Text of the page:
The BMP6-SMAD pathway and the effects of neutralizing BMP6 antibody were examined in Hfe transgenic mice (Hfe Tg) compared with wildtype (WT) mice. Hfe−/− and WT mice were treated with exogenous BMP6 and analyzed for hepcidin expression and iron parameters.
Hfe Tg mice exhibited hepcidin excess and iron deficiency anemia. Hfe Tg mice also exhibited increased hepatic BMP6-SMAD target gene expression compared with WT mice, while anti-BMP6 antibody administration to Hfe Tg mice improved the hepcidin excess and iron deficiency. In Hfe−/− mice, supraphysiologic doses of exogenous BMP6 improved hepcidin deficiency, reduced serum iron, and redistributed tissue iron to appropriate storage sites.
HFE interacts with the BMP6-SMAD signaling pathway to regulate hepcidin expression, but HFE is not necessary for hepcidin induction by BMP6. Exogenous BMP6 treatment in mice compensates for the molecular defect underlying Hfe hemochromatosis, and BMP6-like agonists may have a role as an alternative therapeutic strategy for this disease.
hemochromatosis; HFE; bone morphogenetic protein
The mechanisms that allow the body to sense iron levels in order to maintain iron homeostasis are unknown. Patients with the most common form of hereditary iron overload have mutations in the hereditary hemochromatosis protein, HFE. They have lower levels of hepcidin, than unaffected individuals. Hepcidin, a hepatic peptide hormone, negatively regulates iron efflux from the intestines into the blood. We report two hepatic cell lines, WIF-B cells and HepG2 cells transfected with HFE, where hepcidin expression responded to iron-loaded transferrin. The response was abolished when endogenous transferrin receptor 2 (TfR2) was suppressed or in primary hepatocytes lacking either functional TfR2 or HFE. Furthermore, transferrin-treated HepG2 cells transfected with HFE chimeras containing only the α3 and cytoplasmic domains could upregulate hepcidin expression. Since the HFE α3 domain interacts with TfR2, these results supported our finding that TfR2/HFE complex is required for transcriptional regulation of hepcidin by holo-Tf.
HFE; TfR1; TfR2; hepcidin; hereditary hemochromatosis
Background & Aims
Hepatic gluconeogenesis provides fuel during starvation, and is abnormally induced in obese individuals or those with diabetes. Common metabolic disorders associated with active gluconeogenesis and insulin resistance (obesity, metabolic syndrome, diabetes, and nonalcoholic fatty liver disease) have been associated with alterations in iron homeostasis that disrupt insulin sensitivity and promote disease progression. We investigated whether gluconeogenic signals directly control Hepcidin, an important regulator of iron homeostasis, in starving mice (a model of persistently activated gluconeogenesis and insulin resistance).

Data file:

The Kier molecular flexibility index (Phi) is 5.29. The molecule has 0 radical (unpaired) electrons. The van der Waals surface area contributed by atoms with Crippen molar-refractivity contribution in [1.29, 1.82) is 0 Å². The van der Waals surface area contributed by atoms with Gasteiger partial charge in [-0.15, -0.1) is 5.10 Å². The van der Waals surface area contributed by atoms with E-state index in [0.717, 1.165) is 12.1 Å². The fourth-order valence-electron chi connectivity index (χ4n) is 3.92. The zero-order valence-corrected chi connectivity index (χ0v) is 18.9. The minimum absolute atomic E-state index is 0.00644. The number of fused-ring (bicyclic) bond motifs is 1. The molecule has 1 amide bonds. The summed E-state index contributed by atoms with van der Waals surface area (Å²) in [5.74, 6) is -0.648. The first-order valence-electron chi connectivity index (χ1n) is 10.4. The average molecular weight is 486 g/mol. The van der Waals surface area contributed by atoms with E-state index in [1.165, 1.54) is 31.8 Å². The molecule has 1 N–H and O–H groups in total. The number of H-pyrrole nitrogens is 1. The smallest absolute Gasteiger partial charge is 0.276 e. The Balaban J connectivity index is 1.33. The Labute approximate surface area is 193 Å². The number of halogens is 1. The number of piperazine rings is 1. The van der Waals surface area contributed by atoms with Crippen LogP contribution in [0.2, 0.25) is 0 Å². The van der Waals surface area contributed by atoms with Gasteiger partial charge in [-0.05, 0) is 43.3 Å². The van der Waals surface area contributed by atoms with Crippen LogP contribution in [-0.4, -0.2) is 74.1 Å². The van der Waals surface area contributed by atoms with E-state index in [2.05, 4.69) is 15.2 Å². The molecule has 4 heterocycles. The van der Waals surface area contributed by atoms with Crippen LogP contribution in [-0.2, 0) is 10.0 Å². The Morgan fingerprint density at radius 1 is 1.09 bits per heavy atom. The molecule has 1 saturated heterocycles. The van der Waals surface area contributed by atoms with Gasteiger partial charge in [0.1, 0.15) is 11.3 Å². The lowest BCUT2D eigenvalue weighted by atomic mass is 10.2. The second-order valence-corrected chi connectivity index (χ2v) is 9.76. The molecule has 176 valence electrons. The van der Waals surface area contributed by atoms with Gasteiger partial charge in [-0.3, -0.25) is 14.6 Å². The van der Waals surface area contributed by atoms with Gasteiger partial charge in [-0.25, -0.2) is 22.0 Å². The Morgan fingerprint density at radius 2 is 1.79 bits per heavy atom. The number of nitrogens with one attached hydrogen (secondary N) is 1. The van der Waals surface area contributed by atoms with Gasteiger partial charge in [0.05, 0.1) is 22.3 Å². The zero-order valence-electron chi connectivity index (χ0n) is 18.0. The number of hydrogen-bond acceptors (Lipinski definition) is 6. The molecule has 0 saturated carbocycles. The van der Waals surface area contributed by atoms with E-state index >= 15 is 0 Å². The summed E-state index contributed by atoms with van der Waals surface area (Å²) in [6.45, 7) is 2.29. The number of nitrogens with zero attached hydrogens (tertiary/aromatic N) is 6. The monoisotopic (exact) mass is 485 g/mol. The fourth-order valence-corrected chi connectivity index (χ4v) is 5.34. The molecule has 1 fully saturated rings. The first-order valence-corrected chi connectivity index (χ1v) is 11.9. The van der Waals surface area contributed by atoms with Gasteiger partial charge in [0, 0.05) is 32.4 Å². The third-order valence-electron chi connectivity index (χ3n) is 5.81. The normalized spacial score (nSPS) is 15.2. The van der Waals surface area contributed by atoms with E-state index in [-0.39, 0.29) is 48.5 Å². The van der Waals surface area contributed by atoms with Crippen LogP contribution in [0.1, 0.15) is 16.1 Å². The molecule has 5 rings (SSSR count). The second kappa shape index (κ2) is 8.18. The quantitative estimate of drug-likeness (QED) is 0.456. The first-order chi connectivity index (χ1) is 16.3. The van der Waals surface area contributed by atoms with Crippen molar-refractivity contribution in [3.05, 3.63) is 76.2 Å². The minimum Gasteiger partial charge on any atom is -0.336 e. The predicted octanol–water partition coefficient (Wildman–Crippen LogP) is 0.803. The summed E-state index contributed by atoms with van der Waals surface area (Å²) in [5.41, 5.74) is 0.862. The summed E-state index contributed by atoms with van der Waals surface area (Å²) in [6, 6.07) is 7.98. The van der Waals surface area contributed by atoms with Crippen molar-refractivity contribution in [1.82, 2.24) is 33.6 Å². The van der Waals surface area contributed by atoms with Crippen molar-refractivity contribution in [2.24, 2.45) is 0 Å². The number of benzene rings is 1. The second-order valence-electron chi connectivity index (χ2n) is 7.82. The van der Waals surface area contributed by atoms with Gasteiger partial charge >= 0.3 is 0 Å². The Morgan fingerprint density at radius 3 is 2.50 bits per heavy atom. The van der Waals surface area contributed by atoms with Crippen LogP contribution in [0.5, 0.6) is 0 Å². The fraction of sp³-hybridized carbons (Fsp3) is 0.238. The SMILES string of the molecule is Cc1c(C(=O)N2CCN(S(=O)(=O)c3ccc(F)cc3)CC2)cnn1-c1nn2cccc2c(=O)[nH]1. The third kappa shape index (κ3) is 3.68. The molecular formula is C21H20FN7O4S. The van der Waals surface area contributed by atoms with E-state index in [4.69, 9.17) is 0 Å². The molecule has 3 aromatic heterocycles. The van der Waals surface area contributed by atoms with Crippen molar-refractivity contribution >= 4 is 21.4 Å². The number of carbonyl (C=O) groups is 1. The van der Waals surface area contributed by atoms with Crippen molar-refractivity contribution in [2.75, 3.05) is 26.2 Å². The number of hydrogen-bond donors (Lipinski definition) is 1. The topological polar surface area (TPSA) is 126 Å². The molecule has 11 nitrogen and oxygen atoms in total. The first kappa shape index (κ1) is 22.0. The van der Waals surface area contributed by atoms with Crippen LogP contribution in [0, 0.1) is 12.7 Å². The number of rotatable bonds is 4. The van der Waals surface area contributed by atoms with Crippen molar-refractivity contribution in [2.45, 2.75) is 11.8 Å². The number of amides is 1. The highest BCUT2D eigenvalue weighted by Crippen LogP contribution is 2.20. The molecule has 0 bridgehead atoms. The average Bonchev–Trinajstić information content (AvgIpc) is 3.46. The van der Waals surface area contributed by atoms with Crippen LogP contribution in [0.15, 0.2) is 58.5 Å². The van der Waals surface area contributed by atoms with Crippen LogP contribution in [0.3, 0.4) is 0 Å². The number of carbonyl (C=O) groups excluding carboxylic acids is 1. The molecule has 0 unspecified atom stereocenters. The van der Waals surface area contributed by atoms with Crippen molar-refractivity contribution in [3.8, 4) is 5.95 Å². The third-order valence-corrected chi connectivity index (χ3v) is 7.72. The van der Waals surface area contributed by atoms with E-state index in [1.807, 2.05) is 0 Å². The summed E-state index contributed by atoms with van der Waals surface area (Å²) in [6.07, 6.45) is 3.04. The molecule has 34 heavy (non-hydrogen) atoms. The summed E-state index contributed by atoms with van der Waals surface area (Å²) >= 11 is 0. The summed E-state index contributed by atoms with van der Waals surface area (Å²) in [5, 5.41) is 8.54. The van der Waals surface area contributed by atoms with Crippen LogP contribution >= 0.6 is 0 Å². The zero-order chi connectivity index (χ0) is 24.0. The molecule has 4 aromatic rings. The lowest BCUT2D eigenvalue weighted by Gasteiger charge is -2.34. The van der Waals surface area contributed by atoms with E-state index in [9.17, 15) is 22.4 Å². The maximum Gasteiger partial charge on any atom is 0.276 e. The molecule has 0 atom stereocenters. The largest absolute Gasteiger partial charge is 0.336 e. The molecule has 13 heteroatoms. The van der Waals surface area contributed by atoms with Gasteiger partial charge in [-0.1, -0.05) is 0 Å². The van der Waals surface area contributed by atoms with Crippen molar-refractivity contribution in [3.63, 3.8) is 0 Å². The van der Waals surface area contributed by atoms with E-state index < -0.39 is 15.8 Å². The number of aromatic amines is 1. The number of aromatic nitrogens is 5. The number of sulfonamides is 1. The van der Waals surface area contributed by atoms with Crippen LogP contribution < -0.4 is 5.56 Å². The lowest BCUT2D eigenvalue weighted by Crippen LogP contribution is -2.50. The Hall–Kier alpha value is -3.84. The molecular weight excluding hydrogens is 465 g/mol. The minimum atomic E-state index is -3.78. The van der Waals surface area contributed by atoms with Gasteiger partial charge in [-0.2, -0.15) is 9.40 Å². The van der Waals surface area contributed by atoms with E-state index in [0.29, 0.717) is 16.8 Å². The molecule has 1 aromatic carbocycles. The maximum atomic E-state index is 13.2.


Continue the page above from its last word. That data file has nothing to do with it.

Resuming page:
We investigated hepatic regulation of Hepcidin expression in C57BL/6Crl, 129S2/SvPas, BALB/c, and Creb3l3–/– null mice. Mice were fed a standard, iron-balanced chow diet or an iron-deficient diet for 9 days before death, or for 7 days before a 24- to 48-hour starvation period; liver and spleen tissues then were collected and analyzed by quantitative reverse-transcription polymerase chain reaction and immunoblot analyses. Serum levels of iron, hemoglobin, Hepcidin, and glucose also were measured. We analyzed human hepatoma (HepG2) cells and mouse primary hepatocytes to study transcriptional control of Hamp (the gene that encodes Hepcidin) in response to gluconeogenic stimuli using small interfering RNA, luciferase promoter, and chromatin immunoprecipitation analyses.
Starvation led to increased transcription of the gene that encodes phosphoenolpyruvate carboxykinase 1 (a protein involved in gluconeogenesis) in livers of mice, increased levels of Hepcidin, and degradation of Ferroportin, compared with nonstarved mice. These changes resulted in hypoferremia and iron retention in liver tissue. Livers of starved mice also had increased levels of Ppargc1a mRNA and Creb3l3 mRNA, which encode a transcriptional co-activator involved in energy metabolism and a liver-specific transcription factor, respectively. Glucagon and a cyclic adenosine monophosphate analog increased promoter activity and transcription of Hamp in cultured liver cells; levels of Hamp were reduced after administration of small interfering RNAs against Ppargc1a and Creb3l3. PPARGC1A and CREB3L3 bound the Hamp promoter to activate its transcription in response to a cyclic adenosine monophosphate analog. Creb3l3–/– mice did not up-regulate Hamp or become hypoferremic during starvation.
We identified a link between glucose and iron homeostasis, showing that Hepcidin is a gluconeogenic sensor in mice during starvation. This response is involved in hepatic metabolic adaptation to increased energy demands; it preserves tissue iron for vital activities during food withdrawal, but can cause excessive iron retention and hypoferremia in disorders with persistently activated gluconeogenesis and insulin resistance.
Peroxisome Proliferator-Activated Receptor-Gamma Co-activator 1-Alpha (PGC1A); cAMP Response Element-Binding Protein-H (CREBH); Glucagon; Mouse Model; cAMP, cyclic adenosine monophosphate; ChIP, chromatin immunoprecipitation; CREBBL3/CREBH, cyclic adenosine monophosphate response element binding protein 3–like 3; ER, endoplasmic reticulum; FPN1, ferroportin; HAMP, hepcidin; IL, interleukin; NAFLD, nonalcoholic fatty liver disease; Pck1, phosphoenolpyruvate carboxykinase 1; PPARGC1A, peroxisome proliferator-activated receptor gamma coactivator 1-α; qRT-PCR, quantitative reverse-transcription polymerase chain reaction; siRNA, small interfering RNA